In Westbury, a drug turf war has forced its residents on to the streets in bloody protest, but experts believe that defeating gangsterism will be a hard battle to win.
“I have mixed emotions; there are now 300 police officers in Westbury but the problem is that government is not doing enough to address problems of gangsterism,” said Charity Monareng, a UCT Master’s student who studied gangsterism in Lavender Hill, Cape Town, and Westbury in Joburg.
Yesterday, protests turned bloody when a woman was shot in the leg with a rubber bullet fired by police.
Residents were protesting over the fatal shooting of a mother on Thursday, after she was hit by a stray bullet during a gang shootout.
Her 10-year-old daughter was hurt in the shooting.
Community members burnt tyres and marched on the Sophiatown police station.
The fatal shooting was believed to be part of an ongoing war between rival gangs, who were importing Cape Town hitmen to do their killing.
“They use the local guys to point out who they want killed,” said a police officer, who wished to remain anonymous.
At stake was a lucrative drug trade that includes Cat, cheap heroin, crack cocaine and pure cocaine.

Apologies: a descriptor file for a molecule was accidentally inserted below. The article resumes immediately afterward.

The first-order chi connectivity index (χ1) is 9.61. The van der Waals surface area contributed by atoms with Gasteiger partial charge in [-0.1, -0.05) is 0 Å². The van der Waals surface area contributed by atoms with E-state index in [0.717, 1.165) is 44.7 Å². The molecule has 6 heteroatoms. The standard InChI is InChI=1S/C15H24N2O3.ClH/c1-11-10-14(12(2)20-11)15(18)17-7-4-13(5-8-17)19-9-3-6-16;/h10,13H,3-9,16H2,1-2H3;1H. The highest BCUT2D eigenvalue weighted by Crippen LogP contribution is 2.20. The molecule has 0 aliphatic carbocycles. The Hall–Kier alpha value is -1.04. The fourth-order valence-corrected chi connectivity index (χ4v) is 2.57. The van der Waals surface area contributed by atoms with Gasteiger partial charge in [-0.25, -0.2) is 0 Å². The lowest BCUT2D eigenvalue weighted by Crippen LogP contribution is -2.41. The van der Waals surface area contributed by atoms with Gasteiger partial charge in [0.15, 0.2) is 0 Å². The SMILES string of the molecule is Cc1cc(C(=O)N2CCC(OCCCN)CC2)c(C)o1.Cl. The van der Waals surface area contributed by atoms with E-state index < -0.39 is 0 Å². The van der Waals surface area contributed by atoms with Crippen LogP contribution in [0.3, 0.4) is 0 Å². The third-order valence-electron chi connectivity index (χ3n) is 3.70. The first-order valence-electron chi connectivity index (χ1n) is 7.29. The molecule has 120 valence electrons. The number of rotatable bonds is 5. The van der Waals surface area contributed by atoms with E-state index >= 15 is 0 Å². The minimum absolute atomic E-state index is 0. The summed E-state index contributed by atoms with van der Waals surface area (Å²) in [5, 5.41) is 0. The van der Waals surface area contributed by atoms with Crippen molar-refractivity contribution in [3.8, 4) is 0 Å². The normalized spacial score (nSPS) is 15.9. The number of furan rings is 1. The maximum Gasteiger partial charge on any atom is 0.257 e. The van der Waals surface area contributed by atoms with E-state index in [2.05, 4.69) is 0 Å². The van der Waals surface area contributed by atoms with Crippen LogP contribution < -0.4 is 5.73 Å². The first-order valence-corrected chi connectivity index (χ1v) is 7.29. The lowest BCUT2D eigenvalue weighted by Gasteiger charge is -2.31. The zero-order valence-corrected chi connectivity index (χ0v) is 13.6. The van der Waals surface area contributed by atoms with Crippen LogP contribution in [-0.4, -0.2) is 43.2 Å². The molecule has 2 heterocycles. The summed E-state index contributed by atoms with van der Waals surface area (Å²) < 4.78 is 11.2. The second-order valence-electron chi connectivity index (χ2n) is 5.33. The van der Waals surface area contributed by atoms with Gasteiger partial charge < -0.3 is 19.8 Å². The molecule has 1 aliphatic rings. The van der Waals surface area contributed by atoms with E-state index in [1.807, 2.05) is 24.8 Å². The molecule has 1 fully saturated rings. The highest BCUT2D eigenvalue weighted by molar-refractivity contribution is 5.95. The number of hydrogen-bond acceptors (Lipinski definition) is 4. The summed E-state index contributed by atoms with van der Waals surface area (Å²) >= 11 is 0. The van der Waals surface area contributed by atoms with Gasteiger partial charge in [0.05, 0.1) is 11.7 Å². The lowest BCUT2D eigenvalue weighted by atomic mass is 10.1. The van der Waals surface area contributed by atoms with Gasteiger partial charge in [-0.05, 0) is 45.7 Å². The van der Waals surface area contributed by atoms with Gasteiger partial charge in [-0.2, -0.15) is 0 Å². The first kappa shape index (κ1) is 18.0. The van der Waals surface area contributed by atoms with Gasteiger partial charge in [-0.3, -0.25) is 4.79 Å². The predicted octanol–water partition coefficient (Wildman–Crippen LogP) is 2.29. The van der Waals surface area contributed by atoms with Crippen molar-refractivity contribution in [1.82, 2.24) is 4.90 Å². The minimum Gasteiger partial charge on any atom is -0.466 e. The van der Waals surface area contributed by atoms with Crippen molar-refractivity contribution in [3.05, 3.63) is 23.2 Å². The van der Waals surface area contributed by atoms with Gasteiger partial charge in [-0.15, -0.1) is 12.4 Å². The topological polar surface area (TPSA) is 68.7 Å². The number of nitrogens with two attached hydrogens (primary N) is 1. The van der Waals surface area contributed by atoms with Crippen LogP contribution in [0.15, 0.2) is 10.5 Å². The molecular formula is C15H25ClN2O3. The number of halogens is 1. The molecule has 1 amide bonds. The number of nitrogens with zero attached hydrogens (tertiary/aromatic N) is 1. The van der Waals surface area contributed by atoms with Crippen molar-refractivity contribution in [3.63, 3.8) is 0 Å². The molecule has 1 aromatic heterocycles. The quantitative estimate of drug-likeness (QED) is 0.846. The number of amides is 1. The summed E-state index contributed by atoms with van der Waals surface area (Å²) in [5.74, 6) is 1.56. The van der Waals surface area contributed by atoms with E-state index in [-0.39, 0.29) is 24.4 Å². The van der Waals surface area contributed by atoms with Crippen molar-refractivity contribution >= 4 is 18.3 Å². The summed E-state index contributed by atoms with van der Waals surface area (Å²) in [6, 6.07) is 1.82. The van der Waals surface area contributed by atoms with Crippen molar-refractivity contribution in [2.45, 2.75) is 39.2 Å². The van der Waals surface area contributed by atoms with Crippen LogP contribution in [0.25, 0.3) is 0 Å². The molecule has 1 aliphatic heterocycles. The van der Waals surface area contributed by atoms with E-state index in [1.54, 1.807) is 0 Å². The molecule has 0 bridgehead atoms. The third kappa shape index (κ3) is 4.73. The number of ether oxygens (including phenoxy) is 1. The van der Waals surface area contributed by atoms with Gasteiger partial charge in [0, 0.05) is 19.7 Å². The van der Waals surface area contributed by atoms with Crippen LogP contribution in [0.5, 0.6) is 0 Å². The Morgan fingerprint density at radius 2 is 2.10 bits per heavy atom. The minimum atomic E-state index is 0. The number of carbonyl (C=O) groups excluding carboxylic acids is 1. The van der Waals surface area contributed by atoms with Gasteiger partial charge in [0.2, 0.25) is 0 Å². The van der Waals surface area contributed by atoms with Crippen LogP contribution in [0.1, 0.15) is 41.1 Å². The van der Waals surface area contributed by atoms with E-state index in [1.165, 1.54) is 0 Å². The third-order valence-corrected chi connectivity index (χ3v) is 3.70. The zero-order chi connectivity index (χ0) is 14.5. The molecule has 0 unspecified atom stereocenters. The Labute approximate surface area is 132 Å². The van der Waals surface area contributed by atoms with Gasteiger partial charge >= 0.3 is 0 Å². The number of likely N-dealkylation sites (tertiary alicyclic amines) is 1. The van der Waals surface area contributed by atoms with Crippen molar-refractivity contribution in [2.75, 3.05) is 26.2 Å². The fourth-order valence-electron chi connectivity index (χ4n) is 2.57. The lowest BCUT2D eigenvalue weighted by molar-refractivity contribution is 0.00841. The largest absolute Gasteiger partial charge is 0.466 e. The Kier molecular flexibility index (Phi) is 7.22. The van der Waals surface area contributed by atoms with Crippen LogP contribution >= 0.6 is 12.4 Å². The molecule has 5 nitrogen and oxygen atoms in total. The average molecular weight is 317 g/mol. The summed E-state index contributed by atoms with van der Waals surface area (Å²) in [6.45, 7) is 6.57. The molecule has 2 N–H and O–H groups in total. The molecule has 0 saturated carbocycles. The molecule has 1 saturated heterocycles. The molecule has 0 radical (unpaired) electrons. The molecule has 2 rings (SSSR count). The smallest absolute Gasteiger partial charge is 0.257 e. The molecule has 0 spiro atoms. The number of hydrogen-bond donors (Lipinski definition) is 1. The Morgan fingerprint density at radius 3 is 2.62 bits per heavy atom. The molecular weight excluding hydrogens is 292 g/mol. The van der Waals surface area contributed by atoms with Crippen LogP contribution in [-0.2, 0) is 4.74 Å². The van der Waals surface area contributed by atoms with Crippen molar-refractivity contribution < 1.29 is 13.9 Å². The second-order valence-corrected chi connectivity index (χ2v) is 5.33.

The drugs are even attracting high-end users from outside of Westbury.
“This march won’t do much, the problem is that the police are only getting the small guys,” said the officer.
There was a time, said research director Simon Howell of the African Policing civilian oversight forum, when headway was being made against high-ranking gangsters.
Operation Combat was launched in 2010 and went after gangsters using the Prevention of Organised Crime Act. Instead of just drug busts, investigators focused on money laundering and gangster activities.
The problem, said Howell, was that restructuring within the police caused the demise of Operation Combat.
“What you have with Westbury is a little piece of Cape Town in Joburg,” said Howell.
However, this week Police Minister Bheki Cele told protesters in Bonteheuwel there might soon be the establishment of a specialised drug unit.
These units were disbanded in 2003 by then national police commissioner Jackie Selebi. But more needed to be done than simple policing, according to Monareng.
“There are no jobs and education, and gangs are offering what the government isn’t,” she said.
The concern, said Howell, was that frustration by residents could lead to increased vigilantism.
There was one initiative that did help, he said. In Delft, Cape Town, the community began marking drug dealer houses with painted red crosses.
“It was non-violent, and they used the stigma of drugs to stop people from buying them.
“It was the most successful intervention, but was never repeated.”
The Saturday Star